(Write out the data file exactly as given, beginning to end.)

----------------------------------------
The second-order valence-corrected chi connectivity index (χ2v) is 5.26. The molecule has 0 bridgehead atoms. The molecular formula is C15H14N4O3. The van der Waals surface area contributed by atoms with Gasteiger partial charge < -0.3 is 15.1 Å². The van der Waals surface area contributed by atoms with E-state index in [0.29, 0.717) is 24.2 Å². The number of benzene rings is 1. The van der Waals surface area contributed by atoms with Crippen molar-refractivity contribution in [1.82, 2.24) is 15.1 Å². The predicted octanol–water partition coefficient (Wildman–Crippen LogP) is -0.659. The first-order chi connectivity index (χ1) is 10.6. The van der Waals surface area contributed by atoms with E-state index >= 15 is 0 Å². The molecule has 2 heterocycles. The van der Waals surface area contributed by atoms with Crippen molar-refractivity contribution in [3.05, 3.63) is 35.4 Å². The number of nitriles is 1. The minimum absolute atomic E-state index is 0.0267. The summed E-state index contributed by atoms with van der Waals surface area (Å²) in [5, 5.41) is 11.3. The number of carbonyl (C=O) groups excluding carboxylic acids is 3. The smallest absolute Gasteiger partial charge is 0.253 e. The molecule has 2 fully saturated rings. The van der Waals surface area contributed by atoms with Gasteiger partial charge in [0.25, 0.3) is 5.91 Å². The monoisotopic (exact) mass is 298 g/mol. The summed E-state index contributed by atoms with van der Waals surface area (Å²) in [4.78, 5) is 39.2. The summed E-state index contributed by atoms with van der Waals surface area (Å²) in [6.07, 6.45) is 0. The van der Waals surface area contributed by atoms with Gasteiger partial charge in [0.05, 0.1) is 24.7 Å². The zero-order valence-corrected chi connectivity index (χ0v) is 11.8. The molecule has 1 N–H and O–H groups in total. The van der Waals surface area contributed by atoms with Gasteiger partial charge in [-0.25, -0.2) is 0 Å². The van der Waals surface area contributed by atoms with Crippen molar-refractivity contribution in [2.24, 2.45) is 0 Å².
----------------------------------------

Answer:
The second-order valence-corrected chi connectivity index (χ2v) is 5.26. The molecule has 0 bridgehead atoms. The molecular formula is C15H14N4O3. The van der Waals surface area contributed by atoms with Gasteiger partial charge < -0.3 is 15.1 Å². The van der Waals surface area contributed by atoms with E-state index in [0.29, 0.717) is 24.2 Å². The number of benzene rings is 1. The van der Waals surface area contributed by atoms with Crippen molar-refractivity contribution in [1.82, 2.24) is 15.1 Å². The predicted octanol–water partition coefficient (Wildman–Crippen LogP) is -0.659. The first-order chi connectivity index (χ1) is 10.6. The van der Waals surface area contributed by atoms with E-state index >= 15 is 0 Å². The molecule has 2 heterocycles. The van der Waals surface area contributed by atoms with Crippen molar-refractivity contribution in [3.05, 3.63) is 35.4 Å². The number of nitriles is 1. The minimum absolute atomic E-state index is 0.0267. The summed E-state index contributed by atoms with van der Waals surface area (Å²) in [5, 5.41) is 11.3. The number of carbonyl (C=O) groups excluding carboxylic acids is 3. The smallest absolute Gasteiger partial charge is 0.253 e. The molecule has 2 fully saturated rings. The van der Waals surface area contributed by atoms with Gasteiger partial charge in [0.25, 0.3) is 5.91 Å². The monoisotopic (exact) mass is 298 g/mol. The summed E-state index contributed by atoms with van der Waals surface area (Å²) in [4.78, 5) is 39.2. The summed E-state index contributed by atoms with van der Waals surface area (Å²) in [6.07, 6.45) is 0. The van der Waals surface area contributed by atoms with Gasteiger partial charge in [0.05, 0.1) is 24.7 Å². The zero-order valence-corrected chi connectivity index (χ0v) is 11.8. The molecule has 1 N–H and O–H groups in total. The van der Waals surface area contributed by atoms with Gasteiger partial charge in [-0.25, -0.2) is 0 Å². The van der Waals surface area contributed by atoms with Crippen molar-refractivity contribution in [2.24, 2.45) is 0 Å².